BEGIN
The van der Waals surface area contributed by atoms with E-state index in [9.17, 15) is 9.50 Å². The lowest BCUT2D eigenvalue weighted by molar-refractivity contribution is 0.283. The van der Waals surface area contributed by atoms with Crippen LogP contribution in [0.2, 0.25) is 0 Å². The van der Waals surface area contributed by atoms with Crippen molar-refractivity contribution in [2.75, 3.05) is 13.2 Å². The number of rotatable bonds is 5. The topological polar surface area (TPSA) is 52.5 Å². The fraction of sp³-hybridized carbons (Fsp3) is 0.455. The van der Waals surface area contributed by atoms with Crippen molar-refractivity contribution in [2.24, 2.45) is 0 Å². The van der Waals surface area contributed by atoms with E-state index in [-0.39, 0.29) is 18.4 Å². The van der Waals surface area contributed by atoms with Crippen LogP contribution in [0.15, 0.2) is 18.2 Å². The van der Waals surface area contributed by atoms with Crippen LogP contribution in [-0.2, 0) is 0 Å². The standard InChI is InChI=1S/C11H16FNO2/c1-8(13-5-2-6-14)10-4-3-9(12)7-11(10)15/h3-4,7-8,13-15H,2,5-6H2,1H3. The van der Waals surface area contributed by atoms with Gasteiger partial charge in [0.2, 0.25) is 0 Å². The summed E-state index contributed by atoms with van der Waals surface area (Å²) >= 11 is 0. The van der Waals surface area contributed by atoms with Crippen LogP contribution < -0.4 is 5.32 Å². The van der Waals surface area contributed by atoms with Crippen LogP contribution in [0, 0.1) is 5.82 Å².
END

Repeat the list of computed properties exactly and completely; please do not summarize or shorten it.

The van der Waals surface area contributed by atoms with E-state index in [9.17, 15) is 9.50 Å². The lowest BCUT2D eigenvalue weighted by molar-refractivity contribution is 0.283. The van der Waals surface area contributed by atoms with Crippen LogP contribution in [0.2, 0.25) is 0 Å². The van der Waals surface area contributed by atoms with Crippen molar-refractivity contribution in [2.75, 3.05) is 13.2 Å². The number of rotatable bonds is 5. The topological polar surface area (TPSA) is 52.5 Å². The fraction of sp³-hybridized carbons (Fsp3) is 0.455. The van der Waals surface area contributed by atoms with Crippen molar-refractivity contribution in [2.24, 2.45) is 0 Å². The van der Waals surface area contributed by atoms with E-state index in [-0.39, 0.29) is 18.4 Å². The van der Waals surface area contributed by atoms with Crippen LogP contribution in [0.15, 0.2) is 18.2 Å². The van der Waals surface area contributed by atoms with Crippen LogP contribution in [-0.2, 0) is 0 Å². The standard InChI is InChI=1S/C11H16FNO2/c1-8(13-5-2-6-14)10-4-3-9(12)7-11(10)15/h3-4,7-8,13-15H,2,5-6H2,1H3. The van der Waals surface area contributed by atoms with Gasteiger partial charge in [0.2, 0.25) is 0 Å². The summed E-state index contributed by atoms with van der Waals surface area (Å²) >= 11 is 0. The van der Waals surface area contributed by atoms with Crippen LogP contribution < -0.4 is 5.32 Å². The van der Waals surface area contributed by atoms with Crippen LogP contribution in [0, 0.1) is 5.82 Å².